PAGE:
Yesterday I bought fava beans at the farmer’s market.
On the surface, a small thing. So what, you may ask? I bought some fava beans. Big deal. You may think of Hannibal Lecter and wonder if I’ll serve them with liver and a nice Chianti. You may think that fava beans are a lot of work, and you’d be right about that. In order to eat them, I’ll have to first strip them from their pods, and then I’ll have to painstakingly peel each individual bean of its bright green, slightly rubbery coating. By the time I’m done, what looks like an enormous bag of beans worthy of Jack’s beanstalk will have been reduced to less than a cup of unassuming pale green ovals.
What you can’t know until I tell you is that every moment of that preparation, every moment of the cooking (simply, in a little butter and salt) and every second of eating them will be a song about Tony. That small cup of beans will be made of memories, mine and Tony’s. Tony told me that his father grew fava beans in the garden of the house where he grew up. He grew a lot of things, but there was something about the way Tony talked about those beans, picking them off the vines and peeling and re-peeling and eating them raw right in the garden, that made me want to try them. It made me share, but then just as eagerly dismiss, that I hated lima beans as a child and even though I’d tried fresh lima beans as an adult and liked them, I still thought I probably wouldn’t like fava beans. Tony’s story made me stop in my tracks in Bristol Farms when I saw a bin of those beans, grab a bag and scoop big handfuls in so that we could try to recreate that childhood memory for him.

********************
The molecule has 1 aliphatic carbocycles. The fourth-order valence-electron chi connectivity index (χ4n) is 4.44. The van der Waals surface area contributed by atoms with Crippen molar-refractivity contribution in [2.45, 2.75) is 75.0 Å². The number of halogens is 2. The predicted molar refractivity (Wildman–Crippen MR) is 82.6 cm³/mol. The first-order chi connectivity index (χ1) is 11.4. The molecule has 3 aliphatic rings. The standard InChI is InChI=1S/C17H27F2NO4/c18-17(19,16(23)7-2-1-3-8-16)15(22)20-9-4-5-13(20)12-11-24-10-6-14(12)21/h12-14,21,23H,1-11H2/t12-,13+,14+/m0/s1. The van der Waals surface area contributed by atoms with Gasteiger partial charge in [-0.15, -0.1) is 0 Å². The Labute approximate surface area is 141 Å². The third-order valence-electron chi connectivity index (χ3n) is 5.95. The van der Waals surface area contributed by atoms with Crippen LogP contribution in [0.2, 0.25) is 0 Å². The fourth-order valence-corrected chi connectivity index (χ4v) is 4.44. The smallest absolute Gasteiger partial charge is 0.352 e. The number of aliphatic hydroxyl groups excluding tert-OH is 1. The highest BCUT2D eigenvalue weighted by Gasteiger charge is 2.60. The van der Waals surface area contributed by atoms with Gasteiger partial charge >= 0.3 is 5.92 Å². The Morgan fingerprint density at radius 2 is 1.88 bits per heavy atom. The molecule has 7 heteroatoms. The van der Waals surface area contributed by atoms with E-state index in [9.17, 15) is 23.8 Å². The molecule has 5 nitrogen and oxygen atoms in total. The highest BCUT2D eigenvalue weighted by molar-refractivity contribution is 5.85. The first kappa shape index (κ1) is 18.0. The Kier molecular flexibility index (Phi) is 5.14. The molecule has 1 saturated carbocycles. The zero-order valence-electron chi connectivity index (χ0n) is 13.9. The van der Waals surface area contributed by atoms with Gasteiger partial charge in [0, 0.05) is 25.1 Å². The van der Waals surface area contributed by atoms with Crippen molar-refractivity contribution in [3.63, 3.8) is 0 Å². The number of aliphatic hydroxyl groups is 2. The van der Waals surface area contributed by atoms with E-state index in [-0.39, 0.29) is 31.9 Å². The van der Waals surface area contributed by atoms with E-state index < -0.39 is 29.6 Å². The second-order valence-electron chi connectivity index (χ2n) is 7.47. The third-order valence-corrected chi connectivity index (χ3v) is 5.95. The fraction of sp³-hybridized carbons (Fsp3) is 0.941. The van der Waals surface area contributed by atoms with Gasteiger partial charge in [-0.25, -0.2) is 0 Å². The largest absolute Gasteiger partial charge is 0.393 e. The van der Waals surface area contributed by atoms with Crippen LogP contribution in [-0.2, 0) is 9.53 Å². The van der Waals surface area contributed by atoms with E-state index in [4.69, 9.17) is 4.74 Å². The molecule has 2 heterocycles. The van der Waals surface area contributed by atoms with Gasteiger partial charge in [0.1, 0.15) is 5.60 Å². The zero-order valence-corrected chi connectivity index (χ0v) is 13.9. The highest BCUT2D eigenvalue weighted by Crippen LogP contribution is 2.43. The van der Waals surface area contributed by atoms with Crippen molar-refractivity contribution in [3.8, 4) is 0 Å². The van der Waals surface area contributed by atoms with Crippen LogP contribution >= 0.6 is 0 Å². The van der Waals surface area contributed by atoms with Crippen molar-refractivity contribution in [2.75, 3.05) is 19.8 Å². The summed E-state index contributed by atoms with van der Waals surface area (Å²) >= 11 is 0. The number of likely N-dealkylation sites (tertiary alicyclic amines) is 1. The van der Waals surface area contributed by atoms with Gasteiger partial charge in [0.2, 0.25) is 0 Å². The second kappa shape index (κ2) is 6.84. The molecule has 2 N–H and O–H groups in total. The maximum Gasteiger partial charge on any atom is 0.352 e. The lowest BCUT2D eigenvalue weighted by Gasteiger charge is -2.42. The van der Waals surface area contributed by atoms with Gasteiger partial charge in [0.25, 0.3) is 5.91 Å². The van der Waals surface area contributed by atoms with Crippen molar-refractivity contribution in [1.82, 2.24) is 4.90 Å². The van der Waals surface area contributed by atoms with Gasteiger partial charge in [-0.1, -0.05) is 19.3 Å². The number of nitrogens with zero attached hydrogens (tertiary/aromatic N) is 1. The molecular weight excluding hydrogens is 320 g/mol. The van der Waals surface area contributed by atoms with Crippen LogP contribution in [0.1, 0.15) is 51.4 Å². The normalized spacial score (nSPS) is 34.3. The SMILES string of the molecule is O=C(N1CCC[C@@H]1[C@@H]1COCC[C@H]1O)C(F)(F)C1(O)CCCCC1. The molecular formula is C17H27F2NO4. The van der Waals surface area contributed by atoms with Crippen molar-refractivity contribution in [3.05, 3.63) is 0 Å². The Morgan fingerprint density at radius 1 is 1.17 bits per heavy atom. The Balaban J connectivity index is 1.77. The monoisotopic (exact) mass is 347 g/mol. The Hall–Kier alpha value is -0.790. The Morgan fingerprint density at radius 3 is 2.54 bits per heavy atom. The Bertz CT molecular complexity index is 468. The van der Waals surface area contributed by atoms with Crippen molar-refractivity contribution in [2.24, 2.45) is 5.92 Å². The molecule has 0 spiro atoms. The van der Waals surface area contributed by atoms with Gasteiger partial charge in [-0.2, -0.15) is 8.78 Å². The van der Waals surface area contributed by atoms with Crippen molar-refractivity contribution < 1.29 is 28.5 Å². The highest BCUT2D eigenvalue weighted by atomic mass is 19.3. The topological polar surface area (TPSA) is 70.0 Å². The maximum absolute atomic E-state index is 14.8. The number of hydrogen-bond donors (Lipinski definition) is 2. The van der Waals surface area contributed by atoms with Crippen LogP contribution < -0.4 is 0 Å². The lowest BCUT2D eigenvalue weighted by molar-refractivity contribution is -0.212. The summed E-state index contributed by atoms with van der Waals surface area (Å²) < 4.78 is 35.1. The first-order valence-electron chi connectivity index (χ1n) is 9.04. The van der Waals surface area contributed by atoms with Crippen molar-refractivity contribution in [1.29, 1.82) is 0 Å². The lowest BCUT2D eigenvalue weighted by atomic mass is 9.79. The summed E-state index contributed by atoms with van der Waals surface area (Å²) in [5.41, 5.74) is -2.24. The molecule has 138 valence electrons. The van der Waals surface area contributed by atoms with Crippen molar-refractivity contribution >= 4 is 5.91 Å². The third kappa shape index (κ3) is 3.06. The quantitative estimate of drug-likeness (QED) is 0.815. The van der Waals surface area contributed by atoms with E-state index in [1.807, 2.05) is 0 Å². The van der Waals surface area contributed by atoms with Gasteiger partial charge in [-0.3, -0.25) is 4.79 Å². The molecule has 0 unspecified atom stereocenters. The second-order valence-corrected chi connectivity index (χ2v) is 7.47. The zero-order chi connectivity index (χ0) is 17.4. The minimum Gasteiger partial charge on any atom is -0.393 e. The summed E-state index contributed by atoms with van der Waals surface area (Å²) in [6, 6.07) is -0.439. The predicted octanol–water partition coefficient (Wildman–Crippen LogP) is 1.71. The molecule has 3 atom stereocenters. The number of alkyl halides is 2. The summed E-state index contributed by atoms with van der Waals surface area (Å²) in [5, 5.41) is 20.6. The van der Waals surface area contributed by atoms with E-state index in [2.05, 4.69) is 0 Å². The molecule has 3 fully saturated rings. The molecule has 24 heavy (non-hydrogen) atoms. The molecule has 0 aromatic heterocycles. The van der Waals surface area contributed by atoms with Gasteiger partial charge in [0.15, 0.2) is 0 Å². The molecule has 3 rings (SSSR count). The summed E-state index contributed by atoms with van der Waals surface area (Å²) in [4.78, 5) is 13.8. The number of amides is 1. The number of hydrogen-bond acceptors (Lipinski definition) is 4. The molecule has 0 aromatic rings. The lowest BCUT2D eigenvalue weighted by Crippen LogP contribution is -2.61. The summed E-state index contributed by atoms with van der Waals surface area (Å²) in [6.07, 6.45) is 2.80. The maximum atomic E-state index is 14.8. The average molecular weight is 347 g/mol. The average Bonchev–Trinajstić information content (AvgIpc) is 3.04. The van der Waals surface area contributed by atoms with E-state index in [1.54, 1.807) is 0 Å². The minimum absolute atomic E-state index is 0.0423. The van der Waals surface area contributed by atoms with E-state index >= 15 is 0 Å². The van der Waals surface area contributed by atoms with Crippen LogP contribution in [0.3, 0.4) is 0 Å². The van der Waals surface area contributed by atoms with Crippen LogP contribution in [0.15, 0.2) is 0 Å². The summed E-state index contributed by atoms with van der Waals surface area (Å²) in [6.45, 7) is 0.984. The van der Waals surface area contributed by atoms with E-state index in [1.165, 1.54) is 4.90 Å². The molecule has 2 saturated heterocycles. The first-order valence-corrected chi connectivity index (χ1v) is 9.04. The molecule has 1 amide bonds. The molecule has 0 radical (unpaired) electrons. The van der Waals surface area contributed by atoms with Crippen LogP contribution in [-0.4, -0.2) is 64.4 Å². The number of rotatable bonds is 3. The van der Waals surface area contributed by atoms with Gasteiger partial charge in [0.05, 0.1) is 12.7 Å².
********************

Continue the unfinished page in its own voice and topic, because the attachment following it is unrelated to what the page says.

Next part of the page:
In each bean is the sunshine and water needed to grow it. In each bean is the history of the farmer who tended the plant, the farmer’s present day routine and all of the ancestors who passed down their knowledge.
In each bean is my love for Tony. As I eat them I will be wishing, inevitably, that Tony were here to enjoy them with me. They are not madeleines, but their flavor will make me think of a particular passage from Proust about how the smell and taste of things remains long after everything else has gone, and about how they carry with them, invisibly, our memories.